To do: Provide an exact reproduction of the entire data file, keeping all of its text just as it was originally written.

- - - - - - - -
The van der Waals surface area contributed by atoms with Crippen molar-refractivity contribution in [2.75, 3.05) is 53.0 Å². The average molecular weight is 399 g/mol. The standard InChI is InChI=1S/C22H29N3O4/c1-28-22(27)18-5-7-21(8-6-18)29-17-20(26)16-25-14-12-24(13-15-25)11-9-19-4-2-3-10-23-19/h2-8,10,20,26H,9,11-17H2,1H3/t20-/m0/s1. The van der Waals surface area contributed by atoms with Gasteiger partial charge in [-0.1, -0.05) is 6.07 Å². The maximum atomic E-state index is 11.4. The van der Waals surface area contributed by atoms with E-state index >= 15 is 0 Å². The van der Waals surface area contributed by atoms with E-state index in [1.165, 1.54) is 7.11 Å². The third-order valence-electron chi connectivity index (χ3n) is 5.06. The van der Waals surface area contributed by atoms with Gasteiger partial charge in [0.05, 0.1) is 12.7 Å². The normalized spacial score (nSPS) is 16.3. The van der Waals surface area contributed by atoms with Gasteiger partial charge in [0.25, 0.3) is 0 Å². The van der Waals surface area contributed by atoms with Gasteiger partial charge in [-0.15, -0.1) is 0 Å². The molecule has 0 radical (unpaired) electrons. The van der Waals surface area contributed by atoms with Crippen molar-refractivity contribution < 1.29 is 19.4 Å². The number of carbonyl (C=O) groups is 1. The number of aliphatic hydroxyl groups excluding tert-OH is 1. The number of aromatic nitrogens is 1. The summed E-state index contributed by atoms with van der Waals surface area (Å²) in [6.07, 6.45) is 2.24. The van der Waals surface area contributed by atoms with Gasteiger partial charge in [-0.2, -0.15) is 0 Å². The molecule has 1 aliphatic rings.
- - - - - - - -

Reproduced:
The van der Waals surface area contributed by atoms with Crippen molar-refractivity contribution in [2.75, 3.05) is 53.0 Å². The average molecular weight is 399 g/mol. The standard InChI is InChI=1S/C22H29N3O4/c1-28-22(27)18-5-7-21(8-6-18)29-17-20(26)16-25-14-12-24(13-15-25)11-9-19-4-2-3-10-23-19/h2-8,10,20,26H,9,11-17H2,1H3/t20-/m0/s1. The van der Waals surface area contributed by atoms with Gasteiger partial charge in [-0.1, -0.05) is 6.07 Å². The maximum atomic E-state index is 11.4. The van der Waals surface area contributed by atoms with E-state index >= 15 is 0 Å². The van der Waals surface area contributed by atoms with E-state index in [1.165, 1.54) is 7.11 Å². The third-order valence-electron chi connectivity index (χ3n) is 5.06. The van der Waals surface area contributed by atoms with Gasteiger partial charge in [0.05, 0.1) is 12.7 Å². The normalized spacial score (nSPS) is 16.3. The van der Waals surface area contributed by atoms with Gasteiger partial charge in [0.25, 0.3) is 0 Å². The van der Waals surface area contributed by atoms with Gasteiger partial charge in [-0.15, -0.1) is 0 Å². The molecule has 0 radical (unpaired) electrons. The van der Waals surface area contributed by atoms with Crippen molar-refractivity contribution < 1.29 is 19.4 Å². The number of carbonyl (C=O) groups is 1. The number of aliphatic hydroxyl groups excluding tert-OH is 1. The number of aromatic nitrogens is 1. The summed E-state index contributed by atoms with van der Waals surface area (Å²) in [6.07, 6.45) is 2.24. The van der Waals surface area contributed by atoms with Gasteiger partial charge in [-0.2, -0.15) is 0 Å². The molecule has 1 aliphatic rings.